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Poetry of Direct Personal Experience
Our Collection of Aviation and Military Poetry

Another Op

Bumping down the runway

With the turret on the beam,

Flashing past well-wishers

Lit by the drem’s dull gleam.

The pulling of the stomach

As we slowly climb on track

Setting course to eastward –

How many will come back?

The clipped command to alter course

As we cross the Anglian shore,

Then extinguish navigation lights

As the engines increase their roar.

The throbbing of the engines

Disturbs the fading light

As onward, ever onward

We fly into the night.

Routine settles to a rhythm,

And those ‘up front’ dictate

The course, the speed, the height

And the passage of our fate.

Searching ever searching,

The turret turns to and fro,

Looking, always looking

For our enemy and foe.

The sound of throbbing engines

Envelopes our immediate night,

And the clammy taste of oxygen

As I adjust the dull ring sight.

A quiet statement from the Nav –

‘Enemy coast a head’,

The blood flows quicker thro’ the veins –

Our training stifles the dread.

Searching ever searching,

For that darker smudge of black.

Looking for the fighter

That could stop us getting back.

The Nav again is heard to say

‘Target. Dead ahead’.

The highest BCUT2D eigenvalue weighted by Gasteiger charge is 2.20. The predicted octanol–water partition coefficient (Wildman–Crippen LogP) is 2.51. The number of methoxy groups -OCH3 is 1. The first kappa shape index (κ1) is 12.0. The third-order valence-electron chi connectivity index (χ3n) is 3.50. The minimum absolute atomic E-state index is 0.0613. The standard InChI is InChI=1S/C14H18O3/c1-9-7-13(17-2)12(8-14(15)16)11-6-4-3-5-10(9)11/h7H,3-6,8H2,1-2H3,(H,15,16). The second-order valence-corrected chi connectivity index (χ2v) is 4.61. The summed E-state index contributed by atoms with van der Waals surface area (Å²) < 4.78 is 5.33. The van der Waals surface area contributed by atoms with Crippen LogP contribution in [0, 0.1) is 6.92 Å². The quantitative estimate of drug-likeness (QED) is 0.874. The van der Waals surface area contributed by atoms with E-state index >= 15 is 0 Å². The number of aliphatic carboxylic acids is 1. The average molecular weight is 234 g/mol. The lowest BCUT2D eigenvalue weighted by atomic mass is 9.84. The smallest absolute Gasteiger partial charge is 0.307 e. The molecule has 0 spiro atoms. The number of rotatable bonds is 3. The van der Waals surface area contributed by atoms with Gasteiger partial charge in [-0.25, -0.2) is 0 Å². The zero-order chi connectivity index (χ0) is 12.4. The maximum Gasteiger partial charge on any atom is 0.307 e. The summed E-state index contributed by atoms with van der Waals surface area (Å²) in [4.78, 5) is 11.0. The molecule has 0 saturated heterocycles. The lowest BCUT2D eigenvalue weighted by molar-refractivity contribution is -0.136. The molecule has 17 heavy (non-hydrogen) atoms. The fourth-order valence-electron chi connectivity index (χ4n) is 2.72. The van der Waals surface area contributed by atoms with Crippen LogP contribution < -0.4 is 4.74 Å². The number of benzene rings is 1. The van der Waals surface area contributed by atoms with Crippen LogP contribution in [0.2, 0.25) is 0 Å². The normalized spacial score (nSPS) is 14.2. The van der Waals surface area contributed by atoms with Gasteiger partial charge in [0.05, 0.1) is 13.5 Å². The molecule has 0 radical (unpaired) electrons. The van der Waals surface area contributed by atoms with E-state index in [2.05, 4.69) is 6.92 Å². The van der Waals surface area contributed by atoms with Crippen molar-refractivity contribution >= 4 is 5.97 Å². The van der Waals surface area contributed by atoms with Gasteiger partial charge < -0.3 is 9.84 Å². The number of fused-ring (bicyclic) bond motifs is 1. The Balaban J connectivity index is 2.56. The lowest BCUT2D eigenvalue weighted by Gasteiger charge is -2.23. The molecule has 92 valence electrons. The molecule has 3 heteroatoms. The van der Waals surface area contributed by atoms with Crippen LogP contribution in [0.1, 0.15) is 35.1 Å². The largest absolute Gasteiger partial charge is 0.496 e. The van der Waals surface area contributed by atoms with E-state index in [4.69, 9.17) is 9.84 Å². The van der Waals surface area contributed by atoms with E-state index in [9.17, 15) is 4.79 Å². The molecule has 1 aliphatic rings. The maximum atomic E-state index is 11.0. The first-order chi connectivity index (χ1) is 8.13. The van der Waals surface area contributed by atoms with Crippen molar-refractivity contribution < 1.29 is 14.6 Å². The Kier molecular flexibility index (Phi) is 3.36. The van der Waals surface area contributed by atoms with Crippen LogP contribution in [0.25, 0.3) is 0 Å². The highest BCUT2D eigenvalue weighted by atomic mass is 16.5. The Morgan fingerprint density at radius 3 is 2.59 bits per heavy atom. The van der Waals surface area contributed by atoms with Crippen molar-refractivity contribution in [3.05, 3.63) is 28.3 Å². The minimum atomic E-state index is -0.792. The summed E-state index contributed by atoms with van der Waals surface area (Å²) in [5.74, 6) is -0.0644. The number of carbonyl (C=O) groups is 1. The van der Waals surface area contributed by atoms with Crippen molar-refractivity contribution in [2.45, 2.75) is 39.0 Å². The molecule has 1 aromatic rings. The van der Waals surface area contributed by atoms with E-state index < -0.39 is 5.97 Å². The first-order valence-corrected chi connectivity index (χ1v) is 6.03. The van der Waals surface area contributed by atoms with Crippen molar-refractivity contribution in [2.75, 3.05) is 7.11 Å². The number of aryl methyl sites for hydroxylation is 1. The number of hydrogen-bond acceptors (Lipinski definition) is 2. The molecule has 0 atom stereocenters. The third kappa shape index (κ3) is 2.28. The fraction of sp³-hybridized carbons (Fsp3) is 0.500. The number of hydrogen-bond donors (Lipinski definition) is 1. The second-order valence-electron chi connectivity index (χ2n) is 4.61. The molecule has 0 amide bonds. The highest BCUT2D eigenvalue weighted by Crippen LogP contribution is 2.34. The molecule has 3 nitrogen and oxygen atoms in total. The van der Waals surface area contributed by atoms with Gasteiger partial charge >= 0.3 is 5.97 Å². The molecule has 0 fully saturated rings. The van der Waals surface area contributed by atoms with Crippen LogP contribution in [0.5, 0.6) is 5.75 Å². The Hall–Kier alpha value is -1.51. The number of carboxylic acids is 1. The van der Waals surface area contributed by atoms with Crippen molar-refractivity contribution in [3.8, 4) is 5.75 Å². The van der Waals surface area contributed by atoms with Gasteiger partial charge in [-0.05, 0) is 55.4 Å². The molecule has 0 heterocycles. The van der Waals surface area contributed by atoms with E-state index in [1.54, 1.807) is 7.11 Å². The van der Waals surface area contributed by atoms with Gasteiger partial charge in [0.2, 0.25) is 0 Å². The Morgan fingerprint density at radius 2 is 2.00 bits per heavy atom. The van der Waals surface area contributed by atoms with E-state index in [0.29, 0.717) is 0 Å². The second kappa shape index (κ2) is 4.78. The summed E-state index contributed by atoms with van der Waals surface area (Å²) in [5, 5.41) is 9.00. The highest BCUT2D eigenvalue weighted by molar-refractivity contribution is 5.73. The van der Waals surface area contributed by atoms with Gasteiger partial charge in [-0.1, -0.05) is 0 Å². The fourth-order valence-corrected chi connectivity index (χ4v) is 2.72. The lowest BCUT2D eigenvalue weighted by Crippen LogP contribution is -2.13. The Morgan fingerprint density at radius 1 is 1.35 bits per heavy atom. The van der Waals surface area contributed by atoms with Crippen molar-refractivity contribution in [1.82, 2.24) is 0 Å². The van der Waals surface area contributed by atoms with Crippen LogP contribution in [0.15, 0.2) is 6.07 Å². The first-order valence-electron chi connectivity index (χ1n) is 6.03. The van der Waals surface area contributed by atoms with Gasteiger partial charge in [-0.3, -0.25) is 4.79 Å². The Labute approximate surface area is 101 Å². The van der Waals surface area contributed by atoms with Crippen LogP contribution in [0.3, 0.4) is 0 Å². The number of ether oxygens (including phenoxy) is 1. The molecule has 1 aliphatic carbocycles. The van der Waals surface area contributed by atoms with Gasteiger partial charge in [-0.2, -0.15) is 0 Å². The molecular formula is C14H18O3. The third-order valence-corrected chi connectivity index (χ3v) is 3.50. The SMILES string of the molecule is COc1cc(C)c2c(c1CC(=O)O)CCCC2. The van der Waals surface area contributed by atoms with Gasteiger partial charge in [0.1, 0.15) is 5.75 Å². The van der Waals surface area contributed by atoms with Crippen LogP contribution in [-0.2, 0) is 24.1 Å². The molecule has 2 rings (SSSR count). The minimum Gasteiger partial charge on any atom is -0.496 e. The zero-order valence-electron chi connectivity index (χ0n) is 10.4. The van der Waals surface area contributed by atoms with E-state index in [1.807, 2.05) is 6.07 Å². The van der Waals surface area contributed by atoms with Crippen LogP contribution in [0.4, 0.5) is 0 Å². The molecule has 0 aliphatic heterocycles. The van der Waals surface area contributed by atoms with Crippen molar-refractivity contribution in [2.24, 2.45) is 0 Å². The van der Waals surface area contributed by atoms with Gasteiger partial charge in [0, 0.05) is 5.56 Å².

The tightening of the stomach

Is the only sign of dread.

As a lonely, cold rear gunner

I always face the rear

And never see the target.

Till the aircraft’s there.

Flying ever closer, closer

To that awful scene.

Every nerve is strung so tight

You stifle the need to scream.

The observer now takes full control

And by his directed call

Keeps the tingling nerves on edge

Till he lets the bomb load fall.

With the sudden upward lift

We all expect the worst,

But heave a sigh of intense ‘relief

As the aircraft changes course.

Nose well down and increased speed

To escape from that dreadful sight.

We race across the crimson sky

To the safety of the night.

As those up front now search the sky

For the fighter that lurks in the dark

While I at last see the target fires

Where we have left our mark.

Reproduced with kind permission of  Broody’s War

The poem was found in a collection of items of his Grandfather -  it is not known who wrote it. Perhaps you do?

Rear gunner

Tail Gunner

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 • Last Modified: 03 July 2015, 11:11